Thursday, February 18, 2010

Child Neglect: Guilty

Every mom experiences some Mommy guilt, sometimes justified, sometimes not. I do too. Usually I can tell when its pointless mommy guilt, because it is something I can't do anything about. I try to let it roll off my back. But then, sometimes I experience Mommy conviction (for lack of a better term). When someone says something, or your kids say something and it suddenly clicks, it hits home. Suddenly you see what you have been doing wrong, and the consequences it will have.

I had one of those moments this past week.

I was at a homeschool meeting when the speaker began discussing how to structure your day if you are homeschooling more than one child. My ears perked up naturally because I have more than one child to homeschool and I have been tweaking our schedule lately. She explained that it is a natural inclination to structure your school day around your oldest child. However, her advice was to structure your homeschool day around your youngest child (even, and especially if they are not yet school aged). In other words, you meet the youngest child's needs first. This is a family activity and the whole family should be involved. If I spend the whole day shooing John away from school, or just giving him busy work and not giving him my attention, then I am creating a negative association with school. Guess what I had been doing all this time? When it is his time to start school in a few months, he won't want to have anything to do with it.

Wallowing in what is going wrong is so unproductive. Thankfully the meeting is held in Barnes and Noble so I could run two aisles over to get some solutions. Here is what we have changed.....
  • We start each morning with play-dough. It is John's favorite activity, and it will strengthen the girls motor skills as well. We do it until John is bored, which is usually about 30 minutes.
  • We do our joint learning classes like history and science first so that John can participate as long as he wants to.
  • While Chloe reads to me, Emma and John do math, or vice versa. Emma is doing her math and John helps her count out her manipulatives or he comes over and laces cards with me.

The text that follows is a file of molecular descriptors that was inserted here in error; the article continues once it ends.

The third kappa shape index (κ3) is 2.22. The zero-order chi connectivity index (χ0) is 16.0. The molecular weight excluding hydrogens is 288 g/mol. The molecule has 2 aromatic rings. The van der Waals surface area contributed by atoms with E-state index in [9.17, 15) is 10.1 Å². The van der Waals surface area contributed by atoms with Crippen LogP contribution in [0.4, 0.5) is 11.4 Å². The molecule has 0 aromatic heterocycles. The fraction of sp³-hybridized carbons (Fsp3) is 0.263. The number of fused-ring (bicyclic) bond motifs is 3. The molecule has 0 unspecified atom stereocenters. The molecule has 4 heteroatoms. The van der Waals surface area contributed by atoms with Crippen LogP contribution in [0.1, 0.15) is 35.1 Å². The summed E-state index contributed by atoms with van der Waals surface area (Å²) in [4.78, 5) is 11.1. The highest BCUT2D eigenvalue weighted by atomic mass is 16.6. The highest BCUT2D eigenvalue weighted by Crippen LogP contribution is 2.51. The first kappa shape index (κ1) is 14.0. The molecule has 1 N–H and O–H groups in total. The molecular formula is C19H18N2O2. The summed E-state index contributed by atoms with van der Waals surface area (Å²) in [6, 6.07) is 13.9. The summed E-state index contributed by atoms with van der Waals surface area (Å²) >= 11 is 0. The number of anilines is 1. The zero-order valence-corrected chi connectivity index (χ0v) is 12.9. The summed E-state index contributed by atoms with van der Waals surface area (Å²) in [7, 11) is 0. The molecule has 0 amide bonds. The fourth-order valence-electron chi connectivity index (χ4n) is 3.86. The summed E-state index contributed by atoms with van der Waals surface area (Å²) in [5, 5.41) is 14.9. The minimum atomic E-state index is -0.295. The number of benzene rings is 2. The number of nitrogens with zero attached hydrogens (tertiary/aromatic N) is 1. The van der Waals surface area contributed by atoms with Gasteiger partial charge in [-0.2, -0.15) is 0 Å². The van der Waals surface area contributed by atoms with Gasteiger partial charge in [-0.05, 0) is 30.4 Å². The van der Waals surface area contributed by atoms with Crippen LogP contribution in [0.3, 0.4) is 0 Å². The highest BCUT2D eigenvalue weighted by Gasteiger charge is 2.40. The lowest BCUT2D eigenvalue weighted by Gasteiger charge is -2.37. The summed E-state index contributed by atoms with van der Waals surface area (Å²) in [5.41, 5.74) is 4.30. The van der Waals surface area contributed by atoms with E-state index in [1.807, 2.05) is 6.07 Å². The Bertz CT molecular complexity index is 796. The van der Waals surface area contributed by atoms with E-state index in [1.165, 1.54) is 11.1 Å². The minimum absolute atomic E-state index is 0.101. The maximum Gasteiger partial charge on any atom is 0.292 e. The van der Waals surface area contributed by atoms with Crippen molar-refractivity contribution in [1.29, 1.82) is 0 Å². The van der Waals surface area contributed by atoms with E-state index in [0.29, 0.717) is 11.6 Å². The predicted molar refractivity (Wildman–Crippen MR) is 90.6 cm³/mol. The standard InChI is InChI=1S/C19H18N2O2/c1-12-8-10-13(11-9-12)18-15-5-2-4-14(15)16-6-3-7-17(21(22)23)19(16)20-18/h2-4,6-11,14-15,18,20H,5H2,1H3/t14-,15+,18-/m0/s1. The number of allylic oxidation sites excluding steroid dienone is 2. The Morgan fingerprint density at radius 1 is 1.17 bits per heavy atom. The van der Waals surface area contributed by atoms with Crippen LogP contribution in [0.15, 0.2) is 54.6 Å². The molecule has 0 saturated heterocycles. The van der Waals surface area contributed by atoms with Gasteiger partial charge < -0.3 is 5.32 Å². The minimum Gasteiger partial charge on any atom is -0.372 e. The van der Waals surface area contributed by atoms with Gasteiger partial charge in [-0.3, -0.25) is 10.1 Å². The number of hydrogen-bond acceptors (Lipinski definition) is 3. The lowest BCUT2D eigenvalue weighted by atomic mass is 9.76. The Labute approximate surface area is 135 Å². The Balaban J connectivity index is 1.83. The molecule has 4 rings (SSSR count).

• After lunch we sit down to have craft time before we restart school.
  • I have special sticker books for John and some pattern manipulatives that we work on together. The difference now is that instead of having him do his work on his own quietly, I make him a part of everything. He is in the "attention rotation".
We have been homeschooling now for close to three years and it has become more and more a part of our lives. School time doesn't just happen during specific hours, its a lifestyle for us, it has become a part of our family life. So it follows that we don't have to stick to some magical date to begin John in schooling either.

Sunday, February 7, 2010

Why Reading Aloud is so important

"Few children learn to love books by themselves. Someone has to lure them into the wonderful world of the written word; someone has to show them the way."
-Orville Prescott,
A Father Reads to his Children

I have made reading aloud an important facet in our homeschooling. Typically we read aloud for an hour a day. But, regardless of the education method, reading aloud should be a cornerstone of every child's education.

While reading grade level material, or board books aloud is important, and it can be a great moment of intimacy. That isn't the type of reading aloud I am discussing here. The reading aloud I find so important is reading aloud on a higher level than the child is currently reading, and reading highly engaging, timeless, imaginative books that will open the natural curiosity of a child. Reading aloud won't teach a child how to read, it will teach them how to want to read. My children are early elementary and a few of the books we have read aloud this year are The Secret Garden, The Lion, The Witch, and The Wardrobe, and The Hobbit.

Reading aloud creates the following in a child:
  • greater reading comprehension.
  • create an association for the child reading=pleasure.
  • increased desire to learn to read, or to be reading, thus creating a lifetime learner.
  • build vocabulary from hearing new words used in context.
  • provide a role model for reading. Children who see their parents reading, are more likely to read themselves throughout their lives.
If you are more interested in this subject, I recommend with the absolute highest regard Jim Trelease The Read Aloud Handbook. He outlines in detail the benefits of reading aloud in the first part of the book, and provides reading lists for every age range in the second half of the book.